Venezuela's President and Supreme Court have backed down from a surprise move to strip congress of its legislative powers that had sparked widespread claims that the South American country was no longer a democracy.
President Nicolas Maduro asked the Supreme Court in a late night speech to review a ruling nullifying the lawmaking body after that decision set off a storm of criticism from the opposition and foreign governments.
The Court on Saturday released new rulings that apparently reinstated congress's authority.
It was a rare instance of the embattled socialist president backing away from a move to increase his power.
Opposition leaders dismissed the backtracking as too little too late and called on Venezuelans to take to the street against what they called an attempted coup.
They said the clarification issued by the judges only proved yet again that Mr Maduro controls the courts and there is no longer a real separation of powers in Venezuela.
“The dire situation we’re living through in Venezuela remains the same. There is nothing to ‘clarify’ when it comes to respecting the constitution,” said Henrique Capriles, a moderate leader and former presidential candidate.
At the same time, administration critics celebrated the reversal as proof that cracks are beginning to show in Mr Maduro’s control of the country, with his approval ratings dipping below 20 per cent amid a worsening economic and humanitarian crisis.
Mr Maduro made the announcement after an emergency Friday night meeting of the National Security Council that was boycotted by congress leaders.
He said the council was supporting a review by the court “with the goal of maintaining institutional stability”.
“April is starting on a good step. Constitutional victory!” said Mr Maduro with a grin, flanked by a dozen officials.
The three-hour meeting capped an extraordinary day in which Venezuela’s chief prosecutor and long-time loyalist of the socialist government broke with the Maduro administration and denounced the court ruling.
Luisa Ortega Diaz said it was her “unavoidable historical duty” as the nation's top judicial authority to decry what she called a “rupture” of the constitutional order.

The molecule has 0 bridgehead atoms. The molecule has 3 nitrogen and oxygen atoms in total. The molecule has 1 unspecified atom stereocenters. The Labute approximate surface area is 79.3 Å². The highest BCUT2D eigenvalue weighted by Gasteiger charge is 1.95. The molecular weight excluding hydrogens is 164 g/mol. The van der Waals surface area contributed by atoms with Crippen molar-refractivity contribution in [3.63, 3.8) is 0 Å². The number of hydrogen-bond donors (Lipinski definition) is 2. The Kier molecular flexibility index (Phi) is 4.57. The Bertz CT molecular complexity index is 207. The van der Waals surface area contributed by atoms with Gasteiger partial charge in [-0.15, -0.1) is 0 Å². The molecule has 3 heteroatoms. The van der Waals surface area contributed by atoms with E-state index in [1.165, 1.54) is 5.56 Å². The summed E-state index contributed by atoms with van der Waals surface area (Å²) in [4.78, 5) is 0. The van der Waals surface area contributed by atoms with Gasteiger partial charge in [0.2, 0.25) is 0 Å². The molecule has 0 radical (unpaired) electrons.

Small protests popped up all around the capital Caracas beginning at dawn on Saturday.
Troops from the National Guard fired buckshot and swung batons at students protesting in front of the Supreme Court, and several journalists had their cameras seized.
As some analysts began to predict the beginning of the end of 18 years of socialist rule in Venezuela, Mr Maduro invited congress president Julio Borges to speak with him about the situation.
But Mr Borges has refused, breaking a years-long streak in which the opposition ramps up pressure on the administration only to help defuse it at the last minute by coming to the bargaining table, usually fruitlessly.
“In Venezuela the only dialogue possible is the vote,” Mr Borges said on Friday night.
Mr Maduro, dressed in black and waving a small blue book containing the Venezuelan constitution, likened the international condemnation of the week's Supreme Court decision to a “political lynching”.
The Supreme Court ruled late on Wednesday that until politicians abided by previous rulings that nullified all legislation passed by congress, the High Court could assume the constitutionally assigned powers of the National Assembly, which has been controlled by the opposition since it won a landslide victory in elections in late 2015.
The ruling had brought two days of condemnation by governments across Latin America, and also the United States and the United Nations. Colombia, Chile and Peru withdrew their ambassadors over the ruling.
The South American trade bloc Mercosur, which suspended Venezuela in December, called an emergency meeting for Saturday in Argentina.
And the Organisation of American States announced that it would hold an emergency meeting at its Washington headquarters on Monday to discuss what secretary general Luis Almagro called a “self-inflicted coup”.
Mr Maduro was conspicuously silent during much of the two days of turmoil.
He concluded his remarks on Saturday morning with a call for more dialogue.
“I’m ready with whoever is willing,” he said.
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